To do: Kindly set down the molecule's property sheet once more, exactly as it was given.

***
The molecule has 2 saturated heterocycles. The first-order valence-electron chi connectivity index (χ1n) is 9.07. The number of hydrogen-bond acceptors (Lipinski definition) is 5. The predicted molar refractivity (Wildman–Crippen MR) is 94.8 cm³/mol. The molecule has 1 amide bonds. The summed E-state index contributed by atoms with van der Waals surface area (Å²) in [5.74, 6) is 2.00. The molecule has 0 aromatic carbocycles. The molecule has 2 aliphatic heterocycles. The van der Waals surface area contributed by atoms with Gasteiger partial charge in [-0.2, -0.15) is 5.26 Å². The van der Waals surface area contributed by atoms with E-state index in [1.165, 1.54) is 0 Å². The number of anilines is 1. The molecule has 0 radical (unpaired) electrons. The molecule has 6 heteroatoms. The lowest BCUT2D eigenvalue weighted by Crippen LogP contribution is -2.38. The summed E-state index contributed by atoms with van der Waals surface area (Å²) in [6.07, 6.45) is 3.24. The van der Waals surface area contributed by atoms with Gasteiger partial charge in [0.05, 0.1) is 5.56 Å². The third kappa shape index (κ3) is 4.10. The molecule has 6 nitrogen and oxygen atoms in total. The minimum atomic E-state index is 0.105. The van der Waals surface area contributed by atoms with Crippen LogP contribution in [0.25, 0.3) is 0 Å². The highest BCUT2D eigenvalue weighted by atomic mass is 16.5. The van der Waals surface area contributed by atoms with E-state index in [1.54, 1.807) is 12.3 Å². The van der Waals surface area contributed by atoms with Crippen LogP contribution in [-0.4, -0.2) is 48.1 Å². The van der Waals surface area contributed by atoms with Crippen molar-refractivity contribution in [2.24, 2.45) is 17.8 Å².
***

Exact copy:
The molecule has 2 saturated heterocycles. The first-order valence-electron chi connectivity index (χ1n) is 9.07. The number of hydrogen-bond acceptors (Lipinski definition) is 5. The predicted molar refractivity (Wildman–Crippen MR) is 94.8 cm³/mol. The molecule has 1 amide bonds. The summed E-state index contributed by atoms with van der Waals surface area (Å²) in [5.74, 6) is 2.00. The molecule has 0 aromatic carbocycles. The molecule has 2 aliphatic heterocycles. The van der Waals surface area contributed by atoms with Gasteiger partial charge in [-0.2, -0.15) is 5.26 Å². The van der Waals surface area contributed by atoms with E-state index in [1.165, 1.54) is 0 Å². The number of anilines is 1. The molecule has 0 radical (unpaired) electrons. The molecule has 6 heteroatoms. The lowest BCUT2D eigenvalue weighted by Crippen LogP contribution is -2.38. The summed E-state index contributed by atoms with van der Waals surface area (Å²) in [6.07, 6.45) is 3.24. The van der Waals surface area contributed by atoms with Gasteiger partial charge in [0.05, 0.1) is 5.56 Å². The third kappa shape index (κ3) is 4.10. The molecule has 6 nitrogen and oxygen atoms in total. The minimum atomic E-state index is 0.105. The van der Waals surface area contributed by atoms with Crippen LogP contribution in [0.25, 0.3) is 0 Å². The highest BCUT2D eigenvalue weighted by atomic mass is 16.5. The van der Waals surface area contributed by atoms with E-state index in [1.54, 1.807) is 12.3 Å². The van der Waals surface area contributed by atoms with Crippen LogP contribution in [-0.4, -0.2) is 48.1 Å². The van der Waals surface area contributed by atoms with Crippen molar-refractivity contribution in [2.24, 2.45) is 17.8 Å².